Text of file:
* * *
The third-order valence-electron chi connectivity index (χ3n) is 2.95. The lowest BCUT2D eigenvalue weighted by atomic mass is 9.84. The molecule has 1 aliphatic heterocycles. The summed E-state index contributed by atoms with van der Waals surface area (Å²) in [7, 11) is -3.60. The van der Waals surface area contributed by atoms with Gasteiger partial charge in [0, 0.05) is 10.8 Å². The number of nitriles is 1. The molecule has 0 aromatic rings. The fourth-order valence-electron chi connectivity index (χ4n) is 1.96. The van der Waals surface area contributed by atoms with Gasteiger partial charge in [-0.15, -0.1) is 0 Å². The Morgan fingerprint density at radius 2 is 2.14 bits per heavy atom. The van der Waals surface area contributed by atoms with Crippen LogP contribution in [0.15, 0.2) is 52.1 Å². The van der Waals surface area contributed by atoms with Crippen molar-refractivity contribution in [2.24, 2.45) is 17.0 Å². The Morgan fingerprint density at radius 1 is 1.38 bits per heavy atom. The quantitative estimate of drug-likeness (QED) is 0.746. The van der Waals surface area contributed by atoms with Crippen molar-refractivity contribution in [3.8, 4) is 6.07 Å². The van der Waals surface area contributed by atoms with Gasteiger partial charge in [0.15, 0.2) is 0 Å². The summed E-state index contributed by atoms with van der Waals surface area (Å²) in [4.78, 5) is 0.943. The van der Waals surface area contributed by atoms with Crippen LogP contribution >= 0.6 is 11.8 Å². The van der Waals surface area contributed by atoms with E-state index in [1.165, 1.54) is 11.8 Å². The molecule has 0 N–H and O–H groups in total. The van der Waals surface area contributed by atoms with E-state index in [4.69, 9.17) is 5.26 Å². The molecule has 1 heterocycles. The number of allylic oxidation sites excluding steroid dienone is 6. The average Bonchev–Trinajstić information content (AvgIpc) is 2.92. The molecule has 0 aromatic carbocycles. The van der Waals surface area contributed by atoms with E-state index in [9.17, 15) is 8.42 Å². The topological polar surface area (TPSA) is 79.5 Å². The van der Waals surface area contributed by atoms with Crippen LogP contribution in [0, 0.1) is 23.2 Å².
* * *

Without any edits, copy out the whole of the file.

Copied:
The third-order valence-electron chi connectivity index (χ3n) is 2.95. The lowest BCUT2D eigenvalue weighted by atomic mass is 9.84. The molecule has 1 aliphatic heterocycles. The summed E-state index contributed by atoms with van der Waals surface area (Å²) in [7, 11) is -3.60. The van der Waals surface area contributed by atoms with Gasteiger partial charge in [0, 0.05) is 10.8 Å². The number of nitriles is 1. The molecule has 0 aromatic rings. The fourth-order valence-electron chi connectivity index (χ4n) is 1.96. The van der Waals surface area contributed by atoms with Gasteiger partial charge in [-0.15, -0.1) is 0 Å². The Morgan fingerprint density at radius 2 is 2.14 bits per heavy atom. The van der Waals surface area contributed by atoms with Crippen LogP contribution in [0.15, 0.2) is 52.1 Å². The van der Waals surface area contributed by atoms with Crippen molar-refractivity contribution in [2.24, 2.45) is 17.0 Å². The Morgan fingerprint density at radius 1 is 1.38 bits per heavy atom. The quantitative estimate of drug-likeness (QED) is 0.746. The van der Waals surface area contributed by atoms with Crippen molar-refractivity contribution in [3.8, 4) is 6.07 Å². The van der Waals surface area contributed by atoms with Gasteiger partial charge in [0.15, 0.2) is 0 Å². The summed E-state index contributed by atoms with van der Waals surface area (Å²) in [4.78, 5) is 0.943. The van der Waals surface area contributed by atoms with Crippen LogP contribution >= 0.6 is 11.8 Å². The van der Waals surface area contributed by atoms with E-state index in [1.165, 1.54) is 11.8 Å². The molecule has 0 N–H and O–H groups in total. The van der Waals surface area contributed by atoms with E-state index in [4.69, 9.17) is 5.26 Å². The molecule has 1 heterocycles. The number of allylic oxidation sites excluding steroid dienone is 6. The average Bonchev–Trinajstić information content (AvgIpc) is 2.92. The molecule has 0 aromatic carbocycles. The van der Waals surface area contributed by atoms with E-state index in [9.17, 15) is 8.42 Å². The topological polar surface area (TPSA) is 79.5 Å². The van der Waals surface area contributed by atoms with Crippen LogP contribution in [0, 0.1) is 23.2 Å².